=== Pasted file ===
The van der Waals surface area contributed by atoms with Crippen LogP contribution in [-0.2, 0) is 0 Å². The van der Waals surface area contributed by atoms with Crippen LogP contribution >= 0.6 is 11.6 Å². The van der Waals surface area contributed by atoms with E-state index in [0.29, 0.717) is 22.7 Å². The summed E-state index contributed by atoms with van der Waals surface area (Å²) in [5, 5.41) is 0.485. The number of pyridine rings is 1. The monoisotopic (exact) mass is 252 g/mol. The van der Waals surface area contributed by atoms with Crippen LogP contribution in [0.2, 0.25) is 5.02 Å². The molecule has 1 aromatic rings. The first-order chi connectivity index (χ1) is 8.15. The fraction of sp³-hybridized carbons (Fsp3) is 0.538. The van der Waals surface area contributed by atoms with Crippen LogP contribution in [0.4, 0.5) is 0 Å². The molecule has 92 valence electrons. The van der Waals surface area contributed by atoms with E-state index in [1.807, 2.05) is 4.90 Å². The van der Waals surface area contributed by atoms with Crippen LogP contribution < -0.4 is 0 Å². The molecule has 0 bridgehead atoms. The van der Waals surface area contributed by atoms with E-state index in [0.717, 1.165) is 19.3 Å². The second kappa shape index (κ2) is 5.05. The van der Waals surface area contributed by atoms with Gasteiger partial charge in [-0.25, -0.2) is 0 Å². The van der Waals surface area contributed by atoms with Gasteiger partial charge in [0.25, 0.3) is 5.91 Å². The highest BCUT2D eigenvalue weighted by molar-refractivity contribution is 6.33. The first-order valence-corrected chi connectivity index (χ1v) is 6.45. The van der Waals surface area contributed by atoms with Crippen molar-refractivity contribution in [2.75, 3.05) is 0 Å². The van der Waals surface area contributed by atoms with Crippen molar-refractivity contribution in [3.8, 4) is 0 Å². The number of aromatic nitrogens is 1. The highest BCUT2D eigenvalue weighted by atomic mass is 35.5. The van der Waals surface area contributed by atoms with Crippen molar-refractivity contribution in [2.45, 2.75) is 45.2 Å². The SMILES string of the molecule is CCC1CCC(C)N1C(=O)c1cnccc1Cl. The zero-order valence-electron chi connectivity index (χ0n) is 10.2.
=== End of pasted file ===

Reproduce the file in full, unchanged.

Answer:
The van der Waals surface area contributed by atoms with Crippen LogP contribution in [-0.2, 0) is 0 Å². The van der Waals surface area contributed by atoms with Crippen LogP contribution >= 0.6 is 11.6 Å². The van der Waals surface area contributed by atoms with E-state index in [0.29, 0.717) is 22.7 Å². The summed E-state index contributed by atoms with van der Waals surface area (Å²) in [5, 5.41) is 0.485. The number of pyridine rings is 1. The monoisotopic (exact) mass is 252 g/mol. The van der Waals surface area contributed by atoms with Crippen LogP contribution in [0.2, 0.25) is 5.02 Å². The molecule has 1 aromatic rings. The first-order chi connectivity index (χ1) is 8.15. The fraction of sp³-hybridized carbons (Fsp3) is 0.538. The van der Waals surface area contributed by atoms with Crippen LogP contribution in [0.4, 0.5) is 0 Å². The molecule has 92 valence electrons. The van der Waals surface area contributed by atoms with E-state index in [1.807, 2.05) is 4.90 Å². The van der Waals surface area contributed by atoms with Crippen LogP contribution < -0.4 is 0 Å². The molecule has 0 bridgehead atoms. The van der Waals surface area contributed by atoms with E-state index in [0.717, 1.165) is 19.3 Å². The second kappa shape index (κ2) is 5.05. The van der Waals surface area contributed by atoms with Gasteiger partial charge in [-0.25, -0.2) is 0 Å². The van der Waals surface area contributed by atoms with Gasteiger partial charge in [0.25, 0.3) is 5.91 Å². The highest BCUT2D eigenvalue weighted by molar-refractivity contribution is 6.33. The first-order valence-corrected chi connectivity index (χ1v) is 6.45. The van der Waals surface area contributed by atoms with Crippen molar-refractivity contribution in [2.75, 3.05) is 0 Å². The van der Waals surface area contributed by atoms with Crippen molar-refractivity contribution in [3.8, 4) is 0 Å². The number of aromatic nitrogens is 1. The highest BCUT2D eigenvalue weighted by atomic mass is 35.5. The van der Waals surface area contributed by atoms with Crippen molar-refractivity contribution in [2.45, 2.75) is 45.2 Å². The SMILES string of the molecule is CCC1CCC(C)N1C(=O)c1cnccc1Cl. The zero-order valence-electron chi connectivity index (χ0n) is 10.2.